ENGINEERING NEWS

Researchers Create Highly Porous Material to Store Energy

Many people have envisioned a future in which we produce less carbon dioxide by using different energy sources or capturing the byproducts of old ones, like driving hydrogen cars or capturing CO₂ from coal-fired power plants.

But before this reality is possible, researchers must find an efficient way to store these materials. Hydrogen, for example, is an extremely light gas, so it’s difficult to store enough on a vehicle to power it 300 miles at a time between fill ups.

One answer is storing energy at the molecular level, in materials called metal-organic frameworks (MOFs). Researchers at Northwestern University, in collaboration with researchers at the University of California Los Angeles and Soongsil University in South Korea, have created new kinds of MOFs that have the highest surface area per unit mass – or highest amount of space able to store energy – ever produced. Their results were recently published in the journal Science.

Randy Snurr, professor of chemical and biological engineering at Northwestern’s McCormick School of Engineering and co-author of the paper, describes MOFs as similar to Tinker Toys – they have corners made up of metallic ions and organic “linkers” in between. Using this framework, researchers can vary the material that acts as the linker and make different shapes and structures – all of which are nearly empty inside.

These materials show promise in everything from energy storage to sensors to drug delivery, but for Snurr, who is interested in energy storage, creating MOFs with a high surface area is important because energy molecules like to adsorb on the surface.

“The material acts like a sponge, allowing you to store more gas in the tank,” he says.

To create this new kind of MOF, researchers at UCLA increased the size of the linkers. The process is tricky, though, since MOFs are made in solutions, and in order to make them ready for storage, researchers must remove all of the solvent molecules from inside the MOFs. So when the UCLA researchers measured the surface area of their new MOF, they found it was good, but not great.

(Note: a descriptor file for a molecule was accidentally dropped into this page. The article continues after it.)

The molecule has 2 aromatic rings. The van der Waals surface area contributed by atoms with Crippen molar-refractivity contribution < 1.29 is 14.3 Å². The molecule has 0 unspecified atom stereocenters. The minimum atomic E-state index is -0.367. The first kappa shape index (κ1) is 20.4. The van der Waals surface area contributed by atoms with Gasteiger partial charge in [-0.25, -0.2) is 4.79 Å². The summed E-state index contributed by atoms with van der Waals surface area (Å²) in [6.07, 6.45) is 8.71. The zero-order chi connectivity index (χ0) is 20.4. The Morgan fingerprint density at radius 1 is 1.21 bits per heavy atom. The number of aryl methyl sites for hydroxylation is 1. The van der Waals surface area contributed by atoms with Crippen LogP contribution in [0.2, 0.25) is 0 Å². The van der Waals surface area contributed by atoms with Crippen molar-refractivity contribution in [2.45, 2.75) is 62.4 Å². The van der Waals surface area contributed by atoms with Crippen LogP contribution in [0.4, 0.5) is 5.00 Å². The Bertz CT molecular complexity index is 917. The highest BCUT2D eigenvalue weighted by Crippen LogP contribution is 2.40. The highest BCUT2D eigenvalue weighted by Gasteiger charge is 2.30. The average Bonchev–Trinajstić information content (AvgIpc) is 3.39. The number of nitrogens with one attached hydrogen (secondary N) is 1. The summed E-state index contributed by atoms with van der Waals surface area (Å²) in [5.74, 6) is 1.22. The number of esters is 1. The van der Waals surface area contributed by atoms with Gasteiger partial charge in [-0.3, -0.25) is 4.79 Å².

So Snurr and his research group performed computational modeling that showed the surface area could theoretically be much higher. To do this, Snurr uses both geometric calculations and computationally intensive calculations based on statistical mechanics that can predict both the surface area and the amount of gas that could be adsorbed.

Using Snurr’s calculations as a guideline, UCLA researchers were able to adjust their experiments and create an MOF with a surface area of over 6000 meters squared per gram, which is “enormous,” Snurr says.  For context, this is about the area of a soccer field in something the weight of a paper clip.
“It’s a nice illustration of the role that modeling can play in developing these materials,” Snurr says.

Next Snurr and his group hope to introduce new linkers into the MOFs that make them more functional – perhaps to more easily bind to CO₂.

Hydrogen cars and capturing CO₂ with MOFs are not yet ready for commercial use – hydrogen binds easily to the MOFs at low temperatures, but not so easily at room temperatures, and to capture CO2, the MOF has to be able to selectively adsorb it out of exhaust without also adsorbing water, nitrogen, and other impurities.

Nevertheless, Snurr and his group are focused on making MOF energy applications a reality.

“I like working on problems like this that are important,” he says. “It provides real motivation for graduate students who feel that they can make a difference in the world.”

Read about it in Chemical & Engineering News.